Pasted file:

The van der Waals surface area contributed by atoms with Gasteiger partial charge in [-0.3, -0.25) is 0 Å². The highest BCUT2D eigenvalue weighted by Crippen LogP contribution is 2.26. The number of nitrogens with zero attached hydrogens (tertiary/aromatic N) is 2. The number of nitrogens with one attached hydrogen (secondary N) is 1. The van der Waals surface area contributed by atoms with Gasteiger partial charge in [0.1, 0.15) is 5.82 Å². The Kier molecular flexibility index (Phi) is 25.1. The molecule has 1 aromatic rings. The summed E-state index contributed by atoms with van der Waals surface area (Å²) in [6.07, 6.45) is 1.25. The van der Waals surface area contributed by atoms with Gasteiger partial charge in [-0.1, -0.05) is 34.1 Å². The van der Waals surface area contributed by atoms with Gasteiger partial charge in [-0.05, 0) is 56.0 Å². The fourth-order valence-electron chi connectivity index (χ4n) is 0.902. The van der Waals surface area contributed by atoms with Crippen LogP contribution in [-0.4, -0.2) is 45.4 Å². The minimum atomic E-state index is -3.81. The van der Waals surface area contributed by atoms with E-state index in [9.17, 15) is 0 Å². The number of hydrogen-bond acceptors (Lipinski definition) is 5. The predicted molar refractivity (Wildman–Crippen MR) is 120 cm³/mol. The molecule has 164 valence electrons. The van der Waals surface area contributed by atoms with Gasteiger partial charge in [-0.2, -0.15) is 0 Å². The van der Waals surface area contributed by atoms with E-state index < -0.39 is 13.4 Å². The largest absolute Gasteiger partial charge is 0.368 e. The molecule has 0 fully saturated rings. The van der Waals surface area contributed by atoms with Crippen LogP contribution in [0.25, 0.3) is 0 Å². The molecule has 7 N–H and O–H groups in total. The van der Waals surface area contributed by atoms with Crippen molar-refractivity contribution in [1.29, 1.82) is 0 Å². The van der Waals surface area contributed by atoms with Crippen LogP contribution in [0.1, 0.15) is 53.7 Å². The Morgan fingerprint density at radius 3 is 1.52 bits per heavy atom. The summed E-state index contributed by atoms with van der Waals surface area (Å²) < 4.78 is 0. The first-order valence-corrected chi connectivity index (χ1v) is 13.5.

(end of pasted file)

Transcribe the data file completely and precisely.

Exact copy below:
The van der Waals surface area contributed by atoms with Gasteiger partial charge in [-0.3, -0.25) is 0 Å². The highest BCUT2D eigenvalue weighted by Crippen LogP contribution is 2.26. The number of nitrogens with zero attached hydrogens (tertiary/aromatic N) is 2. The number of nitrogens with one attached hydrogen (secondary N) is 1. The van der Waals surface area contributed by atoms with Gasteiger partial charge in [0.1, 0.15) is 5.82 Å². The Kier molecular flexibility index (Phi) is 25.1. The molecule has 1 aromatic rings. The summed E-state index contributed by atoms with van der Waals surface area (Å²) in [6.07, 6.45) is 1.25. The van der Waals surface area contributed by atoms with Gasteiger partial charge in [-0.1, -0.05) is 34.1 Å². The van der Waals surface area contributed by atoms with Gasteiger partial charge in [-0.05, 0) is 56.0 Å². The fourth-order valence-electron chi connectivity index (χ4n) is 0.902. The van der Waals surface area contributed by atoms with Crippen LogP contribution in [-0.4, -0.2) is 45.4 Å². The minimum atomic E-state index is -3.81. The van der Waals surface area contributed by atoms with E-state index in [9.17, 15) is 0 Å². The number of hydrogen-bond acceptors (Lipinski definition) is 5. The predicted molar refractivity (Wildman–Crippen MR) is 120 cm³/mol. The molecule has 164 valence electrons. The van der Waals surface area contributed by atoms with Gasteiger partial charge in [-0.2, -0.15) is 0 Å². The van der Waals surface area contributed by atoms with E-state index < -0.39 is 13.4 Å². The largest absolute Gasteiger partial charge is 0.368 e. The molecule has 0 fully saturated rings. The van der Waals surface area contributed by atoms with Crippen LogP contribution in [0.25, 0.3) is 0 Å². The molecule has 7 N–H and O–H groups in total. The van der Waals surface area contributed by atoms with Crippen molar-refractivity contribution in [1.29, 1.82) is 0 Å². The van der Waals surface area contributed by atoms with Crippen LogP contribution in [0.1, 0.15) is 53.7 Å². The Morgan fingerprint density at radius 3 is 1.52 bits per heavy atom. The summed E-state index contributed by atoms with van der Waals surface area (Å²) < 4.78 is 0. The first-order valence-corrected chi connectivity index (χ1v) is 13.5.